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As long as emotion, empathy and compassion were kept out of the equation we could ride rough shod over subject peoples. In the process we convinced ourselves that our excesses were in the name of progress, or democracy, or freedom. Powerful influencers have understood how easily people can be manipulated – ‘herd mentality’ to use a recently mis-used phrase in its right context – and populations cease to think for themselves. We are ‘primed’ in so subtle ways. Why do the harder thing, engage the cortex and think critically, when, as Daniel Kahneman has explained, System 1 thinking — following the crowd — is so much the easier thing? Call it heuristics, pattern matching, whatever you will. 

Idries Shah also wrote: “Thought, not pattern thinking, is the method. Thought must be for all life, not for small aspects of it. Man is like someone who has the choice of traversing the earth, but has fallen asleep in prison. The complications of misplaced intellectualism hide the truth. Silence is a prelude to speech, real speech.” 

If we accept that most behaviours are attempts to get our innate needs met — and if we also accept the propensity for many people to turn need into greed, at the expense of others — we may begin to look at how do we change behaviour and therefore does unconscious bias training work?  

Any work with behaviour change has to start with an assessment of a person’s motivation and where are they on the ‘cycle of change’?  Those who are ‘pre-contemplation’ will dismiss other’s concerns and see no need to change their behaviour. Those who are contemplating that maybe changing their behaviour would be a good idea, but not yet, are still not ready to commit. People who say they are determined to change but still have to take action — it is only here that change is possible. Then there’s the question of maintaining the new behaviours, in the knowledge that we may relapse and we need to have a strategy for dealing with that.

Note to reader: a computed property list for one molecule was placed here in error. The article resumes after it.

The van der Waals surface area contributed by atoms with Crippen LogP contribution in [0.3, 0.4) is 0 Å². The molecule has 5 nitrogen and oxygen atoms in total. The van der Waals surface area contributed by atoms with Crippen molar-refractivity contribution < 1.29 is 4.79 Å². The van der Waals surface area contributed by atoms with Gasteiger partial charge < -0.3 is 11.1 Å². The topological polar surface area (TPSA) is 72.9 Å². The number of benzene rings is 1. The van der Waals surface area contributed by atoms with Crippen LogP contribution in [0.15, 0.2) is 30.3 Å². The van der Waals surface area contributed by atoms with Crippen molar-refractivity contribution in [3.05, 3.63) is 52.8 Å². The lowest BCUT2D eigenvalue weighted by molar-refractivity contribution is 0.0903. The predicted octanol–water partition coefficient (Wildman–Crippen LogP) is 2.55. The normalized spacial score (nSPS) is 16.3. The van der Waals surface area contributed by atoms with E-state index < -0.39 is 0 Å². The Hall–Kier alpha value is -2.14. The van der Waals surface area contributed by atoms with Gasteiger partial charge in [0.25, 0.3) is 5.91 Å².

In HG when people are ready to change it’s good to ask ‘Why now?’: how motivated are they? Using motivational interviewing techniques we ask ‘What does the behaviour do for you, how does it help?’. Initially people may talk about positives then begin to realise that in fact it doesn’t help. We encourage people to look for the benefits of making change and make those changes emotionally compelling. Remember the law of the dominant emotion? And we harness the power of a person’s imagination to begin to create the future they want for themselves and by extension their families, communities, the environment.

 

People need emotional fuel to make real change

 

Psycho-education is valuable. Unconscious bias training might, if it is not just another conditioning system, give that, but whether it will give people the emotional fuel to make real change depends on the individual’s readiness. People with interests vested in the status quo may have little incentive to change.  

It’s suggested in a recent issue of People Management, the journal of HR professionals, that bringing people truly together, having meaningful dialogue, hearing their stories and really listening is what can help us to build back better. Are we prepared to walk a mile in the other person’s moccasins (to paraphrase a native American saying)?  

We need to see the wider context, gain a larger perspective; access our observing selves. We share our human givens, regardless of our colour, our backgrounds, our cultures or religions – they unite us all. ​

 


© Carol Harper, October 2020